Location of Repository

Understanding the truth about subjectivity

By M. G. Rowley and Elizabeth J. Robinson

Abstract

Results of two experiments show children’s understanding of diversity in personal preference is incomplete. Despite acknowledging diversity, in Experiment 1(N=108), 6-\ud and 8-year-old children were less likely than adults to see preference as a legitimate basis for personal tastes and more likely to say a single truth could be found about a matter of taste. In Experiment 2 (N=96), 7- and 9-year-olds were less likely than 11- and 13-yearolds to say a dispute about a matter of preference might not be resolved. These data suggest that acceptance of the possibility of diversity does not indicate an adult-like understanding of subjectivity. An understanding of the relative emphasis placed on objective and subjective factors in different contexts continues to develop into adolescence

Topics: BF
Publisher: Blackwell
Year: 2007
OAI identifier: oai:wrap.warwick.ac.uk:51

Suggested articles

Preview

Citations

  1. (1980). A theory of cognitive development: The control and construction of hierarchies of skills. doi
  2. (2003). American and British college students’ epistemological beliefs about research on psychological and biological development. doi
  3. (1999). Causal attribution across cultures: Variation and universality. doi
  4. (2000). Children’s understanding of pre-existing differences in knowledge and belief. doi
  5. (2002). Competing claims about competing knowledge claims. In
  6. (1996). Developing organization of mental verbs: Evidence for the development of a constructivist theory of mind in middle childhood. doi
  7. (1998). Domain differences in the epistemological beliefs of college students.
  8. (2003). Faultless Disagreement. doi
  9. (1970). Forms of intellectual and ethical development in the college years. doi
  10. (2002). Future challenges and directions for theory and research on personal epistemology. In
  11. (1985). Justifications offered by children to support positions on issues of “fact” and “opinion”. Paper presented at the annual meeting of the Eastern Psychological Association,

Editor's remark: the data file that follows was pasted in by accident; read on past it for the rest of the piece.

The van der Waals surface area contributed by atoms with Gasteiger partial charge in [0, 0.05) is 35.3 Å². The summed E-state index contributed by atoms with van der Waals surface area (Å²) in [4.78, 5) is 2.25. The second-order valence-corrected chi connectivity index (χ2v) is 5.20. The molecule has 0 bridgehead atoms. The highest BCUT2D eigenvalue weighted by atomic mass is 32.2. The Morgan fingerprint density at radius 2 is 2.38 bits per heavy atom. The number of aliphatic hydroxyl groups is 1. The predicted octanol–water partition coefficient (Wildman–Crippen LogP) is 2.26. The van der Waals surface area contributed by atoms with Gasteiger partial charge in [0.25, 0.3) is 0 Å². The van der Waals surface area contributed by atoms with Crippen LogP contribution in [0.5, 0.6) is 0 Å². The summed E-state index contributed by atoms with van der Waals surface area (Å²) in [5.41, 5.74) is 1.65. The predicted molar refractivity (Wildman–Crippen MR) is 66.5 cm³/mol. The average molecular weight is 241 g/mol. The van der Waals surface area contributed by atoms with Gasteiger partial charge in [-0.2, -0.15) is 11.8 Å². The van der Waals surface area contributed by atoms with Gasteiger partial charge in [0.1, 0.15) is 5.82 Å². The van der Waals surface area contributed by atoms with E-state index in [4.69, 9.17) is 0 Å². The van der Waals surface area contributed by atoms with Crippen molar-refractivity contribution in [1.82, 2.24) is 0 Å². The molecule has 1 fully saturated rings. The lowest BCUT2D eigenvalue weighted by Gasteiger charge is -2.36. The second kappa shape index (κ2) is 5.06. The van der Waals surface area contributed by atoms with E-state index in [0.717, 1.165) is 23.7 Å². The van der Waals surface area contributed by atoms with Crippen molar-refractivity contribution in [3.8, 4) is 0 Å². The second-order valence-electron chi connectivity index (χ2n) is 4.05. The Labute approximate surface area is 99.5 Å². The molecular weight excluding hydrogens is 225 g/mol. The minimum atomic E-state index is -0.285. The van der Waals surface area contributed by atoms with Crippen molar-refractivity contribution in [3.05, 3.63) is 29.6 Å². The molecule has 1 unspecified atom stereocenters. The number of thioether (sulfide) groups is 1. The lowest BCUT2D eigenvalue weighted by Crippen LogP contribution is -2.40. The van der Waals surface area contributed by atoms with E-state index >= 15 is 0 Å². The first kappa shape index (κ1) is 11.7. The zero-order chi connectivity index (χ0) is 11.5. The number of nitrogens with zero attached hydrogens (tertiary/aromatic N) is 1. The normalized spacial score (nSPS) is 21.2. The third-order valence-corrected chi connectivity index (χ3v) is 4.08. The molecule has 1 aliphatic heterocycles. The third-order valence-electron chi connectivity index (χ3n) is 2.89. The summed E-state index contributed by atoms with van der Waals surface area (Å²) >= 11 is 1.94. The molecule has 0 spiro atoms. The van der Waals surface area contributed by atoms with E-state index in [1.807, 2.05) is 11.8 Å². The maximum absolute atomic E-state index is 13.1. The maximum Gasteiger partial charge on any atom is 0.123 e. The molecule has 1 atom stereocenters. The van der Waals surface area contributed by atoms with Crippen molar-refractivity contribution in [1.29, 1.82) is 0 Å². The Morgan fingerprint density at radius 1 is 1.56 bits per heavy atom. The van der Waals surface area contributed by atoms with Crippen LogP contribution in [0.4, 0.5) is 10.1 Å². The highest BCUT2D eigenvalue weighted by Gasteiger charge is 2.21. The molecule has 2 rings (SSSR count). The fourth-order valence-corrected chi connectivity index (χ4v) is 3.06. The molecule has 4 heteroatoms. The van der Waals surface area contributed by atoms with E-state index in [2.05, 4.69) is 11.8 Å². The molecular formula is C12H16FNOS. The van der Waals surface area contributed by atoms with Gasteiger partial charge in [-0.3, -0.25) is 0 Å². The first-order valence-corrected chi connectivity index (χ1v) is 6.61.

12. (2001). Meta-analysis of theory of mind development: The truth about false belief. doi
  13. (1996). On the distinction between false belief understanding and subscribing to an interpretive theory of mind. doi
  14. (1990). Relativism and stations of epistemic doubt. doi
  15. (2002). Skills, tasks, and definitions: Discrepancies in the understanding and data on the development of folk epistemology. doi
  16. (1997). The development of epistemological theories: Beliefs about knowledge and knowing and their relation to learning. doi
  17. (2000). The development of epistemological understanding. doi
  18. (1991). The person and the situation: Perspectives of social psychology. doi
  19. (1992). The rediscovery of mind. doi
  20. (1991). The skills of argument. Cambridge. doi
  21. (2000). Theory of mind, metacognition, and reasoning: A life-span perspective. In
  22. (1997). Toward the integration of objectivity and subjectivity: A longitudinal study of epistemological developmentUnderstanding Subjectivity 33 between the ages of 9 and 13. Paper presented at the biennial meeting of the Society for Research in Child Development,
  23. (2002). What is epistemological thinking and why does it matter? In
  24. (1990). Young children’s understanding of fact beliefs versus value beliefs. doi

To submit an update or takedown request for this paper, please submit an Update/Correction/Removal Request.